As she so often does, Carrington came through in the second quarter with 14 points, including three from behind the arc on four attempts. Her pull-up jumper in the waning seconds of the half capped a 20 point quarter to give the Cardinal a 31-29 halftime lead.

“She really put the team on her back,” VanDerveer said.

The rest of Stanford was 1-19 from deep in the first half as the team played “firehouse basketball.” In the first half, the Hull sisters shot a combined 0-11, including 0-9 from three point range. Lexie Hull would hit two shots in the second half, but Lacie Hull was held scoreless throughout.

“It wasn’t a beautiful offensive game for us,” Carrington said. “We found a way to win.”

The Cougars’ freshman, Shaylee Gonzales, made all four of her three-point attempts on her way to a career high 32 points. Although Stanford recruited Gonzales, VanDerveer admitted “not hard enough.”

“They have just a great team and a really special player in Shaylee Gonzales,” VanDerveer said. “We had all we could handle with her.”

“She clearly was scoring anyway she wanted,” Carrington said. “I think that our defense still did a good job, though.”

Despite averaging 12.9 points as the Cougar’s third-leading scorer, Brenna Chase missed her first eight shots, and the staunch defense of Williams held her to just eight points.

With 6’7” Sara Hamson patrolling the paint and BYU in a zone, Stanford attempted its third-most shots from behind the arc this season — 35 — with six different players combining to hit 12. Hamson, who had four blocked shots in the first-round, had just one against the Cardinal.

After Carrington’s outburst in the first half, it was Smith in the second. “DiJonai really kept us in the game in the first half and Alanna stepped up in the second half,” VanDerveer said.

Stanford was “hungry” and once again dominated the third quarter, including a 16-0 run. Despite starting the game 0-5 from three-point range, Smith heated up to sink her final three. Smith led all Stanford scorers with 23 points, with 17 coming in the second half. The senior added 14 rebounds, three assists, and a steal for her double-double.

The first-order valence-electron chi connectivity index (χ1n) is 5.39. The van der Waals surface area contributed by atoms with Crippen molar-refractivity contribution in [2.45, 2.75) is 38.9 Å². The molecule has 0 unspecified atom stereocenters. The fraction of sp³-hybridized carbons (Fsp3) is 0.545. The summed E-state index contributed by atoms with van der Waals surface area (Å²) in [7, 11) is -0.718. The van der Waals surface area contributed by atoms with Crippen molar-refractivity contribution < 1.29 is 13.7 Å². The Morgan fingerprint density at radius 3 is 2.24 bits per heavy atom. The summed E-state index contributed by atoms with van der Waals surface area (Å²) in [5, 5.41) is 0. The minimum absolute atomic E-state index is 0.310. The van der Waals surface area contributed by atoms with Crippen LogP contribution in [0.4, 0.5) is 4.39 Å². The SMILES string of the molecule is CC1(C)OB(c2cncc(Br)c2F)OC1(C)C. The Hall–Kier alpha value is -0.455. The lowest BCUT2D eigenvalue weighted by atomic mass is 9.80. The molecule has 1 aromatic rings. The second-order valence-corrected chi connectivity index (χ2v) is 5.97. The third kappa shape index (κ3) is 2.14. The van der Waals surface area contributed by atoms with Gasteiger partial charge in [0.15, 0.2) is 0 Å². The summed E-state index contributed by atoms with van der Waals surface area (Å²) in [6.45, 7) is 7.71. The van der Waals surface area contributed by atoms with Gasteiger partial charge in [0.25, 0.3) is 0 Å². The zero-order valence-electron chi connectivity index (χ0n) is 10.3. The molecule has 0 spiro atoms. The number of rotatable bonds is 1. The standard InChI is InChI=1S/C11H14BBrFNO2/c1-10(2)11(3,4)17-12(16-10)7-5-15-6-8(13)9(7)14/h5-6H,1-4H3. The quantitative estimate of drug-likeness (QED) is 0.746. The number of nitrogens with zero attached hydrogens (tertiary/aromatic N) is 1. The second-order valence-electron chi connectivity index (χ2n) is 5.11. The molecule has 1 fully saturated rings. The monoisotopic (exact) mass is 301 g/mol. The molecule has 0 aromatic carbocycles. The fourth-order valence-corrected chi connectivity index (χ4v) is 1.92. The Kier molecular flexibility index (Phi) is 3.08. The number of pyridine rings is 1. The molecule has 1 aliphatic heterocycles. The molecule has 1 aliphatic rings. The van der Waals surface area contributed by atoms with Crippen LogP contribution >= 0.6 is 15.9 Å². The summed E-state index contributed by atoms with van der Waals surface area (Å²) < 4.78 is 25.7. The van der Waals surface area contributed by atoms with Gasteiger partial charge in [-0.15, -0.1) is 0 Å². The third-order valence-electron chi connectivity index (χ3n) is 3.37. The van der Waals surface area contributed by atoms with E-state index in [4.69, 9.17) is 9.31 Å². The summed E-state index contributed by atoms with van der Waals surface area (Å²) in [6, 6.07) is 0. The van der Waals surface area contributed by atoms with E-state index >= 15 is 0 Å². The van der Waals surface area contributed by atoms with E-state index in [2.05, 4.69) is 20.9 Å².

“You can’t get down on yourself,” Smith said. “I have confidence in my teammates; they have confidence in me.”

Her teammates’ confidence is unsurprising, seeing as the senior just recorded her fourth career 20-point game in the NCAA Tournament in Stanford’s last five opportunities.

The Cardinal were able to hold Gonzales scoreless for a nearly fifteen-minute stretch during the second half, which coincided with Stanford pulling away. “We locked in defensively,” Smith said.

Coffee hit a late three-pointer, finishing with five points, three rebounds and two assists in 16 minutes. “The BYU guards are very aggressive, in our guards’ faces,” Coffee said. “My role is to stay calm on the court.”

Williams “did her usual,” tallying 13 points, four rebounds and five assists.

The team struggled the most from the free-throw line, shooting a season-worst 8-19. Eight turnovers, on the other hand, were the fewest since February 8 against Oregon State, but three came in a span of 30 seconds in the fourth quarter. BYU went on a 9-0 run over 52 seconds to cut the Stanford lead to nine with 1:19 remaining.

“I would have liked it if we could have made some free throws and taken care of the ball down the stretch,” VanDerveer said.

Stanford will be joined in the Sweet Sixteen by four fellow Pac-12 teams after the conference went 11-1 in the first two rounds, the second-best showing by a conference with at least ten such games. “We’re really excited for five teams to be in the Sweet 16.” VanDerveer said. “It’s a great statement about our league.”

“While it’s sad that it was my last game in Maples, I have another one in Chicago, so I’m just trying to ride this wave and ride it as long as possible,” Smith said.

After another perfect opening weekend in the NCAA tournament, the ninth straight, Stanford will travel to Chicago for the regional round on Saturday.

Although VanDerveer was hoping for another late game, like the 8 p.m. PT tip-off against BYU, Stanford will instead battle for an Elite Eight birth at 3:30 p.m. PT facing the tournament’s Cinderella story, No. 11 Missouri State (25-9, 16-2 MVC).

“You hope it’s a late game and midnight, Cinderella goes home,” VanDerveer said.

Contact Daniel Martinez-Krams at danielmk ‘at’

Daniel Martinez-Krams '22 is a staff writer in the sports section covering football, women's soccer, women's basketball and baseball. He is originally from Berkeley, California. Contact him at danielmk ‘at’